Complete Q&A from the webinar
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Q: Can establishing a point mutation using CRISPR work if the closest gRNA pair is about 30 bp (1st gRNA) and 70 bp (2nd gRNA) away from the point mutation site?
A: 30 bases or even 70 bases can work OK. We always recommend using strategies to make sure your donor molecule does not get targeted by the editing tool. Another thing to keep in mind is to use at least 500 bases (or more) of homologous sequences flanking the mutation site.
Q: Do the TAL effectors and CRISPRs have preferences for specific sequences or specific gene types, for example transcription factors or structural genes?
A: Both TAL effectors and CRISPRs are guided through recognition of their target sites’ DNA sequences. Based on this, they should not exhibit any preference for any type of genetic element. They should work fine on genes of all types, as well as intergenic, intronic, promoter, and other DNA elements.
Q: What is the minimum effective cell input needed to detect cleavage using the GeneArt® assay? Does it work under non-optimized transfection conditions?
a. The cell input requirement varies and depends on the cell line and locus of interest. In some good cell lines like HEK293, you can get a good PCR product with as few as 5,000 cells (refer to the GeneArt® Genomic Cleavage Detection Kit user manual for more information).
b. To answer your second question, the Genomic Cleavage Detection assay can work under non-optimized conditions in cases where the CRISPR/TAL under question happens to cut with very high efficiency. Since the CRISPR/TAL efficiency is experimentally determined, we always recommend that you work under optimal transfection conditions.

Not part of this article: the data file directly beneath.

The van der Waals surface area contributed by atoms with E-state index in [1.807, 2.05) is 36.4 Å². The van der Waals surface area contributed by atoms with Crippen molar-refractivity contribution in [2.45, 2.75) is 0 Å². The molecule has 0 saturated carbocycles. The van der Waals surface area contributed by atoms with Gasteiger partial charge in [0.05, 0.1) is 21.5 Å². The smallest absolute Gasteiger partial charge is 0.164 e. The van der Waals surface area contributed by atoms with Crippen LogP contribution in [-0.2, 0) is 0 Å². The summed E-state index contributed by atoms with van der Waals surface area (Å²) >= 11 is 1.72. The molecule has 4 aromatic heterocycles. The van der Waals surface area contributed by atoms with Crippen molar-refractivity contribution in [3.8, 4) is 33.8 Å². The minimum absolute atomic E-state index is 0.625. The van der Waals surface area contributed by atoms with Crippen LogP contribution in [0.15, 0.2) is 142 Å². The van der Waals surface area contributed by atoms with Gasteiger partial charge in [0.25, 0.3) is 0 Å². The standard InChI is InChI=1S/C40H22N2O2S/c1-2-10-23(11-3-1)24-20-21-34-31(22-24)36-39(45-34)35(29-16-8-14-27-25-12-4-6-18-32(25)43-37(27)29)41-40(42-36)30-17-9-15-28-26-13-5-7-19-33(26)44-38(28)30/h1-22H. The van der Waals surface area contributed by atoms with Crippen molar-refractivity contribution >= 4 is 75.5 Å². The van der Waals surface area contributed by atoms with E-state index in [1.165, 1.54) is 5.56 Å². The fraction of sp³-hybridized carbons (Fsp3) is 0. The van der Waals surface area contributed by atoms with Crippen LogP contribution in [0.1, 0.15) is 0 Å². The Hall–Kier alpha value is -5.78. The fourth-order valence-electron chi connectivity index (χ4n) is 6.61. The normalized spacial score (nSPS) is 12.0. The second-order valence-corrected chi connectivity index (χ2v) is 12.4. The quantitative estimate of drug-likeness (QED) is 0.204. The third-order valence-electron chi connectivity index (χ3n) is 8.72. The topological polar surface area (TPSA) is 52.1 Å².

Q: What transfection method is used, and what is a typical or good efficiency?
A: Every cell line is unique and requires optimized transfection conditions. We suggest that you look at the efficiencies using both methods: lipid-based and electroporation. To help you choose the optimal reagent for your experiment, refer to our transfection reagent selection guide for details and guidelines based on cell type.
Q: What is the difference between the gene disruption and mutation? Is the gene disruption a type of gene mutation?
A: Gene disruption involves introducing a frameshift mutation via the NHEJ repair pathway of eukaryotic cells. “Mutation” typically refers to creating a point mutation in the DNA, for example to achieve an amino acid change within the coding sequence of the gene.
Q: Was your donor DNA circular or linear?
A: Our DNA was circular. We have had good success with both of these formats.
Q: Do you have concerns about RNA stability?
A: RNA stability is important. Our CRISPR nuclease mRNA contains several proprietary modifications, including an ARCA cap and others that enhance its stability inside the cells. That said, we are not concerned about keeping mRNA stable for a long period of time. The goal is to create the cleavage at the desired target site. Once that job is done, there is no longer any need for more mRNA or resulting protein.
Q: How can one improve the cleavage efficiency of these tools?
A: Several different methods can be used to enhance the efficiency of a tool—for example, changing from plasmid to mRNA tends to help with the cleavage efficiency.
Q: Have you tried engineering amino acid substitutions in polyploid cell lines using CRISPR, and if so, what was your success rate?
A: Thus far we have not attempted to work with polyploid cells. We usually work with diploid cells and frequently achieve modification in both alleles.
Q: Which transfection reagent do you recommend for transfection of human ES cells with Cas9 mRNA and sgRNA?
A: We have had good results with Lipofectamine® MessengerMAX™ reagent for iPSCs
Q: What reagent do you use to transfect the stem cells?
A: We have had good results with Lipofectamine® MessengerMAX™ reagent for iPSCs.
Q: Can we make frameshift mutations using TALs and CRISPR/Cas?
A: Yes, the goal of the initial gene disruption workflow I showed was to introduce a frameshift mutation.